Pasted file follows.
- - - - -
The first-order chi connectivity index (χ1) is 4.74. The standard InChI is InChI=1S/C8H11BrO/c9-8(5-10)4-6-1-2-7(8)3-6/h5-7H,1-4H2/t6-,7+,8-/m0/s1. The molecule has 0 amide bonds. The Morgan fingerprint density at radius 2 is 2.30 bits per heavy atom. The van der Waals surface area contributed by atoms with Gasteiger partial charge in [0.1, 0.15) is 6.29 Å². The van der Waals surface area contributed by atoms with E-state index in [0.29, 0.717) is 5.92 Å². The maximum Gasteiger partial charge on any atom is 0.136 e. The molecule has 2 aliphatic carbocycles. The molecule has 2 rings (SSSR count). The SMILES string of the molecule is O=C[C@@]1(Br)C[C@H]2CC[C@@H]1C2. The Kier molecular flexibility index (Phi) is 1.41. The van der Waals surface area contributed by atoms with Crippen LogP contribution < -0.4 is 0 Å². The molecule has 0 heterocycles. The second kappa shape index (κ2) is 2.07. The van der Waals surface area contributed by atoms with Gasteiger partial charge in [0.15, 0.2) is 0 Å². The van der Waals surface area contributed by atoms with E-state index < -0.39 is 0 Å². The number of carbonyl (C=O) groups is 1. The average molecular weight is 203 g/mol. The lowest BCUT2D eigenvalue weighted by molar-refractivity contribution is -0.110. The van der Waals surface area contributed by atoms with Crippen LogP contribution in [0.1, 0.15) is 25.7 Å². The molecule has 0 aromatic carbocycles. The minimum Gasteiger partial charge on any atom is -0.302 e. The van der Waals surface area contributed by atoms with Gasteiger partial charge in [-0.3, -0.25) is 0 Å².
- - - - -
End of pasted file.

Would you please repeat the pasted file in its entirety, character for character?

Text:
The first-order chi connectivity index (χ1) is 4.74. The standard InChI is InChI=1S/C8H11BrO/c9-8(5-10)4-6-1-2-7(8)3-6/h5-7H,1-4H2/t6-,7+,8-/m0/s1. The molecule has 0 amide bonds. The Morgan fingerprint density at radius 2 is 2.30 bits per heavy atom. The van der Waals surface area contributed by atoms with Gasteiger partial charge in [0.1, 0.15) is 6.29 Å². The van der Waals surface area contributed by atoms with E-state index in [0.29, 0.717) is 5.92 Å². The maximum Gasteiger partial charge on any atom is 0.136 e. The molecule has 2 aliphatic carbocycles. The molecule has 2 rings (SSSR count). The SMILES string of the molecule is O=C[C@@]1(Br)C[C@H]2CC[C@@H]1C2. The Kier molecular flexibility index (Phi) is 1.41. The van der Waals surface area contributed by atoms with Crippen LogP contribution < -0.4 is 0 Å². The molecule has 0 heterocycles. The second kappa shape index (κ2) is 2.07. The van der Waals surface area contributed by atoms with Gasteiger partial charge in [0.15, 0.2) is 0 Å². The van der Waals surface area contributed by atoms with E-state index < -0.39 is 0 Å². The number of carbonyl (C=O) groups is 1. The average molecular weight is 203 g/mol. The lowest BCUT2D eigenvalue weighted by molar-refractivity contribution is -0.110. The van der Waals surface area contributed by atoms with Crippen LogP contribution in [0.1, 0.15) is 25.7 Å². The molecule has 0 aromatic carbocycles. The minimum Gasteiger partial charge on any atom is -0.302 e. The van der Waals surface area contributed by atoms with Gasteiger partial charge in [-0.3, -0.25) is 0 Å².